The process and ease of acquiring a work permit in a foreign country will largely depend on your nationality. Below you will find useful information on work permits and visas for different countries:
In many EU countries obtaining a work visa is a relatively straightforward and speedy process, especially if you have a job offer and hold a university degree.
If you are a legal citizen of an EU member state, Norway, Iceland, Liechtenstein, or Switzerland, you’re entitled to work in any other EU country without a permit.
If you are a non-EU citizen, you can apply for the EU Blue Card, a Europe-wide residence and work permit that allows highly qualified professionals from outside the EU to live and work anywhere in the EU (excluding Denmark and Ireland).
If you are a non-EU citizen and a qualified worker, you must also meet the following criteria:
- Hold a university degree. In exceptional cases, 5+ years of relevant professional experience may be enough. According to the official website of the European Commission, only some EU Member States (including France, Sweden, Poland, Portugal, and Spain) may accept relevant work experience as proof of having higher professional qualifications.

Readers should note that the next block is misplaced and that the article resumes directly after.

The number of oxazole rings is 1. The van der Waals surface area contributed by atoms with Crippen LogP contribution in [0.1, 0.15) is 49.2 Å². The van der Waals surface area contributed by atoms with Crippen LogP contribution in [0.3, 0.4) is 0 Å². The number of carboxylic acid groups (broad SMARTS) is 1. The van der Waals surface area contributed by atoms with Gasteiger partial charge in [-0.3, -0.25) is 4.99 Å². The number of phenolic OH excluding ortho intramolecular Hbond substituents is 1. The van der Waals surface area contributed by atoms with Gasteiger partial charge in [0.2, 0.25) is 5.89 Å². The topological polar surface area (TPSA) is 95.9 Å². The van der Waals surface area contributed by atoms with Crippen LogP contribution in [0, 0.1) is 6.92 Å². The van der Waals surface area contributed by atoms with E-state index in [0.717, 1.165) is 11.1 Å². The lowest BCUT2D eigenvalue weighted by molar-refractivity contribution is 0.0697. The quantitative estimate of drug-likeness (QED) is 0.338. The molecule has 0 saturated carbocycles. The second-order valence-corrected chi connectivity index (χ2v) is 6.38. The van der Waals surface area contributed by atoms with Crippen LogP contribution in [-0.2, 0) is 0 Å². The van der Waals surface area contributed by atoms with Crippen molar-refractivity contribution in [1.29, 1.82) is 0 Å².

- Have an offer for employment for at least 12 months.
- Meet the minimum salary threshold in your relocation destination. This is set nationally, and varies from country to country.
Processing of EU Blue Card applications typically takes a maximum of 90 days. The card is issued for the duration of your employment contract, plus three months, but never for more than four years. You can read more about the EU Blue Card rules here.
The EU Blue Card is not the only option though. Most EU countries offer alternative permits with far less paperwork.
For example, if you have an employment contract with a Netherlands-based employer, applying for a Highly skilled migrant residence permit might be a good alternative. Keep in mind however, that your employer must be a recognized sponsor by the Dutch Immigration and Naturalization Service (IN